But while the customers of the auto companies were able to get government money in the "Cash for Clunkers" program, the president and the Senate want to tax those policyholders who get a slightly higher-quality clunker in these so-called "Cadillac" plans.

Never mind that the idea is the very one about which candidate Barack ObamaBarack Hussein ObamaTrump's tariffs are a case of crony capitalism Obama to visit Kenya, South Africa for Obama Foundation in July Overnight Energy: EPA declines to write new rule for toxic spills | Senate blocks move to stop Obama water rule | EPA bought 'tactical' pants and polos MORE ripped apart candidate John McCainJohn Sidney McCainMulvaney aims to cement CFPB legacy by ensuring successor's confirmation Trump mocks McCain at Nevada rally Don’t disrespect McCain by torpedoing his clean National Defense Authorization Act MORE. Now President Obama and the Senate Democrats are ripping it off because, heaven forbid, they'd otherwise have to finance some of the healthcare reforms with a higher levy on the wealthy.

Sometimes it's really hard to tell these guys apart from the Republicans. The difference is that the GOP makes no bones about being a tax haven for the rich. The Democrats like to pretend they represent the little guy.

So why do so many of them resist a surcharge on millionaires to make sure everyone has access to what should be an inherent right to adequate medical treatment?

Frankly, why is there just the one break point for the added tax? Why not escalating rates? The higher the bracket, the higher the percentage. For that matter, why not a return to such a setup for all income?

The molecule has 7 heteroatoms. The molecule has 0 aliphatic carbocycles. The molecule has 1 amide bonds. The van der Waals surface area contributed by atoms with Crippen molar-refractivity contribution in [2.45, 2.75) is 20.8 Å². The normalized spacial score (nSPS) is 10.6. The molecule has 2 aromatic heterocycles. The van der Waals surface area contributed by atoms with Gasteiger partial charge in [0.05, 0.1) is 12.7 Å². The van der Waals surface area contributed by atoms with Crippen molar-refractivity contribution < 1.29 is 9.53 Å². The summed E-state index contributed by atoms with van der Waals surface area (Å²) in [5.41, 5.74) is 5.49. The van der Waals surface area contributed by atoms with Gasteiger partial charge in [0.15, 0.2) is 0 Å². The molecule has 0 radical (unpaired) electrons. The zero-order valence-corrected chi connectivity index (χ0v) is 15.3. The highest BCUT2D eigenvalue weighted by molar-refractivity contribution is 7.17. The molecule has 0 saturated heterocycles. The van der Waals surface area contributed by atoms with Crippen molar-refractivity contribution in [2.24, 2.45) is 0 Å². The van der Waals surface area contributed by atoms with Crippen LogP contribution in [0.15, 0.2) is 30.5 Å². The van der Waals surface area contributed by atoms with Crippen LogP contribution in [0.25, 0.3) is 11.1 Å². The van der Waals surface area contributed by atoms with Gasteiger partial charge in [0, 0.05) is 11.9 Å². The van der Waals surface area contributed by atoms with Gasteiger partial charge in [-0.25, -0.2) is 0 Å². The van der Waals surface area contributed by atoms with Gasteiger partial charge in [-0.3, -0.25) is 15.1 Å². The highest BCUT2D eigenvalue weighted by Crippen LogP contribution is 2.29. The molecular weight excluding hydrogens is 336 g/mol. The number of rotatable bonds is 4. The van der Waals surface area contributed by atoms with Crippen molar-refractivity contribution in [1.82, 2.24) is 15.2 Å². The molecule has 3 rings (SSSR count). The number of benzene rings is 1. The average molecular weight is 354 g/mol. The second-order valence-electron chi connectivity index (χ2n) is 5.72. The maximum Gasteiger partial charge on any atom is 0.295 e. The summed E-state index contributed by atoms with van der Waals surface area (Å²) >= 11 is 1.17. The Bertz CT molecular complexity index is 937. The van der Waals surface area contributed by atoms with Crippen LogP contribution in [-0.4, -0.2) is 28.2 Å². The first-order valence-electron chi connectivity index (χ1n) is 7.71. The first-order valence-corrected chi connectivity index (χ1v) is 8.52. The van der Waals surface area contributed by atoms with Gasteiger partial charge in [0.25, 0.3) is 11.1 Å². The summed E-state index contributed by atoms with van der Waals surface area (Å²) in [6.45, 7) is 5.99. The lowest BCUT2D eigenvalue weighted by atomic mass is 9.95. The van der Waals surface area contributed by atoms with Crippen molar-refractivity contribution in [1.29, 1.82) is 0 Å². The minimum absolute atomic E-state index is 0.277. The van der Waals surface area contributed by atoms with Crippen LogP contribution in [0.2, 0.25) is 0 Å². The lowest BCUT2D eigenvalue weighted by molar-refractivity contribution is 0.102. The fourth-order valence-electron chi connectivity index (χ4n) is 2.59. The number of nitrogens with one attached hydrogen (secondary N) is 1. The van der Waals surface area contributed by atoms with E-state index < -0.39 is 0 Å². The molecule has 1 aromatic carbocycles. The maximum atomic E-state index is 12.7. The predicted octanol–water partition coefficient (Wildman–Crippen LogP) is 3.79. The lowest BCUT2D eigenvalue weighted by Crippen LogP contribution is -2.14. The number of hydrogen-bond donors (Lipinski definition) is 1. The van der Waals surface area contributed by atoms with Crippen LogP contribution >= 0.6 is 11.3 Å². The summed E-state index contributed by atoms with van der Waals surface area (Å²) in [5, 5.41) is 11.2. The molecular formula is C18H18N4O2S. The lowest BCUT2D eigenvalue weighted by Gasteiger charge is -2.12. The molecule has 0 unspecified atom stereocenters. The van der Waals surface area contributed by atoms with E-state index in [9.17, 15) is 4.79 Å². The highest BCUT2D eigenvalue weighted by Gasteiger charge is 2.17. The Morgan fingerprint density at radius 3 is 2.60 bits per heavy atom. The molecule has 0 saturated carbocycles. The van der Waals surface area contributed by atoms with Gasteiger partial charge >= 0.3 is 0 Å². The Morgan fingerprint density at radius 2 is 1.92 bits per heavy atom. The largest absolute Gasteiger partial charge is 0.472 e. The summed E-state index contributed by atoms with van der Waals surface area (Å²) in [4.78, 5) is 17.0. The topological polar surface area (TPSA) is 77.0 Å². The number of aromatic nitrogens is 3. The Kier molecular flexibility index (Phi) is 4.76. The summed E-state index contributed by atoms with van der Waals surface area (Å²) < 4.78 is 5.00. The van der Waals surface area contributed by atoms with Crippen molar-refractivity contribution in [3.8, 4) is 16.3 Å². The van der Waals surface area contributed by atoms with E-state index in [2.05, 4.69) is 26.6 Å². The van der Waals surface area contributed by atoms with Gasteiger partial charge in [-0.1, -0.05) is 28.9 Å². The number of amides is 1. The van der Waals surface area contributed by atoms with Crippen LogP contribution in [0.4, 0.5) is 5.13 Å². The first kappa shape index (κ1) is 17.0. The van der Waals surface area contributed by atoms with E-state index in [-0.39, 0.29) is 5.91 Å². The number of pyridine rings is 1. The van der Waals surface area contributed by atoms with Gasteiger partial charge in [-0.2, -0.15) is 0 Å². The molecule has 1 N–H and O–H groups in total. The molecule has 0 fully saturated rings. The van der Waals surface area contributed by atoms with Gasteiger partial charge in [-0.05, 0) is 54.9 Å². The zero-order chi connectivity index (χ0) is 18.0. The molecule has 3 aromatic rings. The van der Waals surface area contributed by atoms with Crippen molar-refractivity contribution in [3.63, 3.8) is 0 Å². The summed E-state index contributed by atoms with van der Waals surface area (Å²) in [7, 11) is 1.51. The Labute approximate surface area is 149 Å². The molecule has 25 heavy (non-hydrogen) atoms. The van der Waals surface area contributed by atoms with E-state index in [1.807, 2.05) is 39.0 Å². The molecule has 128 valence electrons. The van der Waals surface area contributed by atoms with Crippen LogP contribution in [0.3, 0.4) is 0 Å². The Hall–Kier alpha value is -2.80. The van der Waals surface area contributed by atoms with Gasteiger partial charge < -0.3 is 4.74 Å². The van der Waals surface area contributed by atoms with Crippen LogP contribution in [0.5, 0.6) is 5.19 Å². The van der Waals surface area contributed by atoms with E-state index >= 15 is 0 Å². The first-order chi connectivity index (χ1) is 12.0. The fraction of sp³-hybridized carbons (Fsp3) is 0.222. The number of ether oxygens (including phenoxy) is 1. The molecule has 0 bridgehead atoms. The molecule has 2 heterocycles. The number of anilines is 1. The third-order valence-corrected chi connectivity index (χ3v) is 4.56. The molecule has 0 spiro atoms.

That's what we used to have — it was known as "progressive,” for those who don't remember. It was part of a quaint concept called "fairness.”

The idea was to better share the nation's wealth rather than let just a few hoard it. It could then be used for the greater good, like garbage collection, police protection, education, etc., etc., etc. Shouldn't healthcare be one of those "etc.s"?

There are decent arguments about the so-called "Cadillac" plans: whether, like the luxury cars, they are wasteful and do more harm than good. But those who can pay for them probably can also afford a little more to make sure nearly everyone else at least has the basics. It's essential for the overall health of a nation that provided them the opportunity to prosper.

Of course, this is where we hear the argument that it's the possibility of untold riches that inspires the creative individual to come up with innovation. But wouldn't "told" riches be enough?

How many Cadillacs does one need, particularly when the streets are crowded with so many who can't afford to pay for the most fundamental health protection?

Visit Mr. Franken's website at www.bobfranken.tv.